At first glance, it appears that random words have been removed. However, once pupils analyze the crime scene, they discover and define the missing part of speech. Once the part of speech has been correctly identified, I read a report that was filed by the lead investigator, played by me. The report outlines all the necessary clues to discovering the whereabouts of the missing part of speech and the identity of the culprit. In the case of the missing prepositions, clues included "The narrator is unaware of the location of shadows" and "Where is the magic charm?" Using the phrases in the poem, pupils consider the missing words. Prepositions such as up and down were missing. Little by little, each phrase was uncovered and the prepositions were revealed. The last clue I read to the class told them where to find the missing prepositions. The clue was, "Once you figure out who we are, look behind the answer." The answer was the closet door where I post the definitions of each part of speech. Sure enough, behind the closet door where the preposition poster was located, were index cards of the missing words from the poem. Each year I revise the mystery, and once pupils solve the puzzle of clues, the location of the missing part of speech is discovered. The clues require the investigators to define the function of the missing part of speech and how sentences are affected by their absence.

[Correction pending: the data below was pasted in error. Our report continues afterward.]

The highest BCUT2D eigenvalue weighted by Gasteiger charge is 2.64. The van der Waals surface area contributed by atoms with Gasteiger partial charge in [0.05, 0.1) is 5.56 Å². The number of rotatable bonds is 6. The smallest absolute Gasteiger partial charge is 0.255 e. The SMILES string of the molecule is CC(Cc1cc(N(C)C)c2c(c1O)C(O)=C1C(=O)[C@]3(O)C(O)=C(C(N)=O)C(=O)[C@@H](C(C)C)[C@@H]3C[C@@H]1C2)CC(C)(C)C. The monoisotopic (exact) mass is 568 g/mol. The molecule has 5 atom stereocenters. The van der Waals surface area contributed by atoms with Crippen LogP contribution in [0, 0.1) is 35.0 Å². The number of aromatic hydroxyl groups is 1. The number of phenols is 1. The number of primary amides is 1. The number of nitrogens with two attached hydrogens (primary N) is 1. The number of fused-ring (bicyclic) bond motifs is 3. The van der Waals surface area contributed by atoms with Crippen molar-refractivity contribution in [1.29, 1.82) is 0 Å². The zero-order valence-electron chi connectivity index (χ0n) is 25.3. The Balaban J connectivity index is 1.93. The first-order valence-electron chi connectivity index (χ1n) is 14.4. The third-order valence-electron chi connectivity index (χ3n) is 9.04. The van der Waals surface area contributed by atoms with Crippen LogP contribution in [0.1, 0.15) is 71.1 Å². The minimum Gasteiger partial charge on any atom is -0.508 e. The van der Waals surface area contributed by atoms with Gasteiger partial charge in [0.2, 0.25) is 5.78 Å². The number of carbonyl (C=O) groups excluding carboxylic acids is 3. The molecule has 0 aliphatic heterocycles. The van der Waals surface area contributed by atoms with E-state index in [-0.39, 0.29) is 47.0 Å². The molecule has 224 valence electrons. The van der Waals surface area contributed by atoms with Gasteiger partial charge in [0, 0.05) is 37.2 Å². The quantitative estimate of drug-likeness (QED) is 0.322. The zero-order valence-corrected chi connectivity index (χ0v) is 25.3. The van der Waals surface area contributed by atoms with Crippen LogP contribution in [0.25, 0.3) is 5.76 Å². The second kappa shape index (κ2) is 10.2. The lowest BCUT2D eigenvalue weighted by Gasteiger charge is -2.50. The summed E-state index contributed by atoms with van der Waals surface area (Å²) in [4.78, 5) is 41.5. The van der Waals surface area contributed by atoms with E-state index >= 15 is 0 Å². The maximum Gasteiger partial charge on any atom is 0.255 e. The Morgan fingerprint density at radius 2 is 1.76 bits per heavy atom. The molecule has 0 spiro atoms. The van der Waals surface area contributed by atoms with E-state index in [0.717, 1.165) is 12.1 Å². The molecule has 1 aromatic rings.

Whether playing a game, creating a comic, or solving a mystery, learning the parts of speech can be an enjoyable experience for all. Discovering activities that pique the interests of learners is a great way to achieve this outcome.
Relating Common Core Standard
CCSS. ELA-Language. L.6.1 Demonstrate command of the conventions of standard English grammar and usage when writing or speaking.
More Lesson Ideas:
These lessons and activities help pupils learn and apply various parts of speech. The activities range from creating songs and advertisements to creating an online web tale.
Pupils utilize their knowledge of the different parts of speech to create a presentation. Activities include capturing an image that depicts a specific part of speech, describing it, and including it in a slide presentation.
Here, pupils learn and review specific parts of speech through class discussion and review. Then, they identify the parts of speech in their own writing.
This is a worksheet that reviews various parts of speech. It can serve as a class review, partner activity, or homework practice.